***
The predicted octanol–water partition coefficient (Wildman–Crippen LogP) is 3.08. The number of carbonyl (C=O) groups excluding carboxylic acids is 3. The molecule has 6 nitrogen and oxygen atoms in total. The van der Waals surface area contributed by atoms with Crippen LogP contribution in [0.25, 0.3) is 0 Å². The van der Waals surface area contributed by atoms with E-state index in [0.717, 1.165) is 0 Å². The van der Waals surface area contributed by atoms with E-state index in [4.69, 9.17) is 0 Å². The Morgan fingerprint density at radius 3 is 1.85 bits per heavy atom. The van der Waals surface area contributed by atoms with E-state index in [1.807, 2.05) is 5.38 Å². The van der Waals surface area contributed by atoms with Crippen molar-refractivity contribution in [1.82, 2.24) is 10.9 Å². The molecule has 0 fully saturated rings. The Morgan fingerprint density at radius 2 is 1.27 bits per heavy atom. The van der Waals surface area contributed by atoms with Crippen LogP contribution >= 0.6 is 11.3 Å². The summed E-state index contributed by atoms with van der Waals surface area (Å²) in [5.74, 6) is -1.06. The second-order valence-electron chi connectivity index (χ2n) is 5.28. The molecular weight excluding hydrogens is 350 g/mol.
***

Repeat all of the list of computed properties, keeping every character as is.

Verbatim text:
The predicted octanol–water partition coefficient (Wildman–Crippen LogP) is 3.08. The number of carbonyl (C=O) groups excluding carboxylic acids is 3. The molecule has 6 nitrogen and oxygen atoms in total. The van der Waals surface area contributed by atoms with Crippen LogP contribution in [0.25, 0.3) is 0 Å². The van der Waals surface area contributed by atoms with E-state index in [0.717, 1.165) is 0 Å². The van der Waals surface area contributed by atoms with E-state index in [4.69, 9.17) is 0 Å². The Morgan fingerprint density at radius 3 is 1.85 bits per heavy atom. The van der Waals surface area contributed by atoms with E-state index in [1.807, 2.05) is 5.38 Å². The van der Waals surface area contributed by atoms with Crippen molar-refractivity contribution in [1.82, 2.24) is 10.9 Å². The molecule has 0 fully saturated rings. The Morgan fingerprint density at radius 2 is 1.27 bits per heavy atom. The van der Waals surface area contributed by atoms with Crippen LogP contribution >= 0.6 is 11.3 Å². The summed E-state index contributed by atoms with van der Waals surface area (Å²) in [5.74, 6) is -1.06. The second-order valence-electron chi connectivity index (χ2n) is 5.28. The molecular weight excluding hydrogens is 350 g/mol.